U.S. District Judge Thomas Greene denied Wednesday a preliminary injunction prohibiting prayer at Orem High School graduation ceremony.
The ruling means the judge was not convinced that the American Civil Liberties Union is likely to win its lawsuit against graduation prayers in Granite and Alpine school districts.Greene said the voluntary, non-sectarian, non-proselyting prayers in Alpine School District may be approved by the U.S. Supreme Court upon hearing the case. He noted that prayer in that school district has occurred at graduations for 82 years on a non-discriminatory, non-sectarian basis and he will allow it to continue.
Greene earlier accepted an agreement between the Granite School District and the ACLU that graduation prayers will not be uttered at Granite and Olympus high schools this year.
But Greene issued a strong warning to Granite officials that they are "not to encourage or discourage the students' rights to engage in voluntary prayer in the moment of silence."
Students at Granite and Olympus voted not to have prayer at their graduations. Granite High students have chosen instead to include a poem or thought in the ceremony. Olympus students opted for a moment of silence.
In light of that vote, the ACLU withdrew its motion for a preliminary injunction prohibiting graduation prayer at the two Granite high schools.
Superintendent Loren Burton said Wednesday morning the agreement should not be misunderstood. Granite School District has not backed down on the school prayer issue one iota, the superintendent said.
"The district hasn't bowed to anything. . . . The ACLU has not won a victory. It is not a victory by any stretch of the imagination. We maintain our same position," Burton said, responding angrily to news reports.
For years, the district's policy has been to let the students decide whether to include prayers on the graduation program, the superintendent said. That's what happened with the Granite and Olympus votes, he said.
"The district would have supported the schools had they chosen to have prayer," Burton said.
Wednesday morning, Greene held a hearing on whether a preliminary injunction prohibPlease see PRAYER on B2
iting prayer should be imposed against Orem High School. Students at Orem also voted on whether or not to have prayer; all but 41 votes were in favor of prayer, said Brinton R. Burbidge, attorney for Alpine School District.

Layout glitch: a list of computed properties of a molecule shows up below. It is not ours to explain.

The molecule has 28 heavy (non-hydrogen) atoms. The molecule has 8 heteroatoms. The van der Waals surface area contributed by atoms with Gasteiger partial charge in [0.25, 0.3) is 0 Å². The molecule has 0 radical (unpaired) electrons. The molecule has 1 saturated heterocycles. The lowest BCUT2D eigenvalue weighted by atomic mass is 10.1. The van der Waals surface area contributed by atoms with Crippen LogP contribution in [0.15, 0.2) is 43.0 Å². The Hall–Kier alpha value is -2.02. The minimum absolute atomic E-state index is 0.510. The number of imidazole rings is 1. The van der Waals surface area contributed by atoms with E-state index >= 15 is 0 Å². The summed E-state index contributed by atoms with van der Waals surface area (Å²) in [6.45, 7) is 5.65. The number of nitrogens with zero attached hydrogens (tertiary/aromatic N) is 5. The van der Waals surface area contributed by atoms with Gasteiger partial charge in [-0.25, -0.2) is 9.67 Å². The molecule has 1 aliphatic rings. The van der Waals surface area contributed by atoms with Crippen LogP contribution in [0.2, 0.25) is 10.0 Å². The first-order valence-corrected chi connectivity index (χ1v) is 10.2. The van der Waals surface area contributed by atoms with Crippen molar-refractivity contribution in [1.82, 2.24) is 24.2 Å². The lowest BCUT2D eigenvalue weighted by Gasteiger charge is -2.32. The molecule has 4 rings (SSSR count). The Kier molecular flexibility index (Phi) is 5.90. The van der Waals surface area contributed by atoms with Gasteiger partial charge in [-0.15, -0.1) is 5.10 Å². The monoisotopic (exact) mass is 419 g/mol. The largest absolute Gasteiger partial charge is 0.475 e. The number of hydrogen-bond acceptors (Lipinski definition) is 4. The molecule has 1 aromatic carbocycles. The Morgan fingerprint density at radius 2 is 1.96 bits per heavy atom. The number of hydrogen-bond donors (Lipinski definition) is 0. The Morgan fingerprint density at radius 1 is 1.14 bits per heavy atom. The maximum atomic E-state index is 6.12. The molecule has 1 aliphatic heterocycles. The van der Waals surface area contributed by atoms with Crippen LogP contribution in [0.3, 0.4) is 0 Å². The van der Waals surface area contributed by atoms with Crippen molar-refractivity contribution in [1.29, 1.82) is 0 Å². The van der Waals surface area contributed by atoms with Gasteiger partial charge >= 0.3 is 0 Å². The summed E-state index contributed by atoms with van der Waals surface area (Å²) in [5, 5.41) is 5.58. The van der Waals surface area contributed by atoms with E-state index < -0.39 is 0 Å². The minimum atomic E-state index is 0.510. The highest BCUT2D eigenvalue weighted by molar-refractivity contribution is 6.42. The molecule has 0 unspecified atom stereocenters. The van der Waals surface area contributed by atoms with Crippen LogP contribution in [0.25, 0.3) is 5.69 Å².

The attorney said the observances at Orem High have been characterized as invocation or benediction but may not necessarily be prayers.
Will it be a prayer? "I can't guarantee that," Burbidge said.
Despite Orem's ambiguity, the ACLU fought hard for an injunction prohibiting graduation prayer at the school. The courtroom Wednesday was packed with students, journalists and a dozen lawyers.
The Anti-Defamation League of B'Nai B'rith filed a last-minute brief supporting the ACLU position and asked Greene's permission to argue for the preliminary position for the ACLU. Greene denied its request, chiding the league for its 11th-hour involvement in the case.
In order to get a preliminary injunction against prayer at Orem High School, the ACLU must prove that no prayer is in the public interest, that the students will be irreparably harmed if there is prayer and that they are likely to win their case seeking a permanent ban on graduation prayer.
Burbidge argued that the ACLU can't prove that they are likely to win a ban on graduation prayer. He noted that two circuit courts have approved the practice and the issue is so complicated that the U.S. Supreme Court is reviewing it.
The ACLU's Michael O'Brien likened graduation prayer with the posting of the 10 Commandments, the using of a temple in a city seal, the teaching of creation science and classroom prayer - all of which have been banned by U.S. courts.
Orem High students opposed to prayer would be irreparably harmed by that prayer, he said. "Students rarely forget what happens at graduation. They will not forget that their graduation was opened and closed by prayer."
O`Brien said prayers in the Alpine District are even more offensive because "they most always represent prayers typical of those of The Church of Jesus Christ of Latter-day Saints. . . the dominant religion in Utah County."
Burbidge argued that Alpine students would be irreparably harmed if they couldn't have prayer at graduation.
Noting that the court ruling cited by the ACLU dealt with mandated religious activities, Burbidge stressed that the students at Orem High were allowed to choose whether or not they had prayer.
A preliminary injunction would have a chilling effect on the students and the public, telling them that free speech is prohibited, Burbidge said.
The prayer is intended "to solemnify and dignify the graduation ceremony, that has been found to be an accepted secular purpose by courts across the country," Burbidge said.
He noted that the powers of deity were called upon when Greene's court opened Wednesday morning, as they are every day in federal court.
- Staff writer Angelyn Nelson-Hutchinson contributed to this story.